On January 23, 2014 a fatal kitchen fire occurred at a Quebec senior care home, killing 32 residents. According to the coroner’s report following the incident, part of the problem was attributed to the lack of sprinklers in an older wing of the building, where most of the victims, many of whom suffered from reduced mobility, were located.
In his report, the coroner recommended that the province make automatic sprinklers mandatory in all existing private seniors’ homes, a rule that the Quebec government enacted in 2015. Although sprinklers may not have completely put out the blaze when it occurred, the coroner suggested that they could have slowed the flames enough to lessen the impact of the disaster.
Fire sprinkler retrofits can minimize damage and save lives, particularly when upgrading older buildings that may have once been up to fire code, but are now outdated. It is easier than ever to meet newly updated safety codes and ordinances and provide a more reliable and cost-effective solution.
Meeting safety codes and ordinances
Meeting safety codes is one of the most important duties of a facility manager. Older buildings, no matter their purpose, must have the most up-to-date sprinkler systems installed to avoid a fate like the Quebec senior care home. But how can a new sprinkler system be installed without displacing occupants or delaying work?
The answer is chlorinated polyvinyl chloride (CPVC) fire sprinkler systems. These were first brought to market in 1984 under the BlazeMaster® name and have become the product of choice for fire sprinkler retrofits in commercial buildings.
The Lubrizol Corp., which created BlazeMaster® Fire Sprinkler Systems and works closely with its manufacturers, recently conducted focus groups of fire sprinkler contractors. Many contractors said they prefer CPVC pipes and fittings over metallic materials for retrofits. Since CPVC pipes are UL Listed for Light Hazard applications as defined in NFPA 13, 13R and 13D, they can be used in a wide variety of light hazard settings, including hotels, high-rise apartments and condos, hospitals, college dorms and offices.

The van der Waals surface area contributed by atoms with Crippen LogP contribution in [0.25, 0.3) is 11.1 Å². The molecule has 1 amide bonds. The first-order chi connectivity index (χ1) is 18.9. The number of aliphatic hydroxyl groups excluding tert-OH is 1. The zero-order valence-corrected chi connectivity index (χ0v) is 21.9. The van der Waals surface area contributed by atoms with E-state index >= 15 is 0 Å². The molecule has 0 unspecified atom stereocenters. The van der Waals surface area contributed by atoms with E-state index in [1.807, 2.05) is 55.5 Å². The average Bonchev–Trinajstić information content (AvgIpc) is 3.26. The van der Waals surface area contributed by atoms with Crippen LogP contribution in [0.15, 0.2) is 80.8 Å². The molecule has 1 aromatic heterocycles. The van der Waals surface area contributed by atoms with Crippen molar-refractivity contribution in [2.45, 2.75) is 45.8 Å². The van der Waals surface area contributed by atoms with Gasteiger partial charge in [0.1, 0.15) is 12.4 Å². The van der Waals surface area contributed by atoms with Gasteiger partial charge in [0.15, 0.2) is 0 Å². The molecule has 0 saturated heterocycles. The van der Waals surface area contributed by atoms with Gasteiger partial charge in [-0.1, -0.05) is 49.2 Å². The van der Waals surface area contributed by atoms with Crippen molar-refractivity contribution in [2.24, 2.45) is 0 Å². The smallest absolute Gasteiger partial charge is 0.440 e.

The most cost-effective, reliable option
Retrofitting sprinkler systems with CPVC products has several advantages over steel pipe. For example, the solvent cement joining system used for a CPVC sprinkler system requires only hand tools for installation. Steel pipes, on the other hand, require the use of heavy machinery that can take up a lot of space and can be difficult to move around a building in a retrofit scenario.
The permanent chemical weld created by this solvent cement joining system is strong, yet maintains the pipe’s flexibility, allowing it to be fitted onto existing decorative ceilings or threaded through tight spaces. Also, CPVC pipes and fittings allow on-site changes, unlike standard steel system installations, which must be pre-fabricated off-site.
As a result, it is faster and easier to install CPVC pipes and fittings than metallic pipes. They are lightweight (weighing about one-sixth of a comparable steel pipe, depending on size) and more cost-efficient than steel.
Contractors frequently see savings of 20 to 30 per cent in labour due to CPVC’s fast and efficient installation. In addition, contractors often can go down a pipe size, since smaller CPVC pipes’ superior hydraulics achieve the same flow rate as a larger steel pipe. Also, since CPVC pipes and fittings are easy to install and can be done one room at a time, many retrofits can be completed with minimal disruption to residents or workers who can remain in the building. This means fewer displacement costs.
Finally, and most importantly, CPVC pipes and fittings will never corrode and cannot be damaged by Microbiologically Influenced Corrosion (MIC). That means the system will remain reliable for the long term. This helps manage costs since the system will not require premature replacement due to corrosion, which often affects steel piping. CPVC sprinkler pipe was designed for a 50-plus year service life with a safety factor of two per ASTM test criteria.
As for sustainability, CPVC pipes and fittings received high grades by an ISO-compliant, peer-reviewed Life Cycle Assessment (LCA) commissioned by Lubrizol. The LCA stated that CPVC pipes and fittings outperformed comparable steel systems in 12 of 13 environmental impact categories. CPVC systems, in fact, present half the climate change impact as steel systems.
Fire sprinkler retrofits are necessary to maintain and protect residential and commercial buildings. CPVC pipes and fittings are the most reliable, cost-effective solution for contractors and building owners, now and in the future.
For more information, please visit the BlazeMaster website.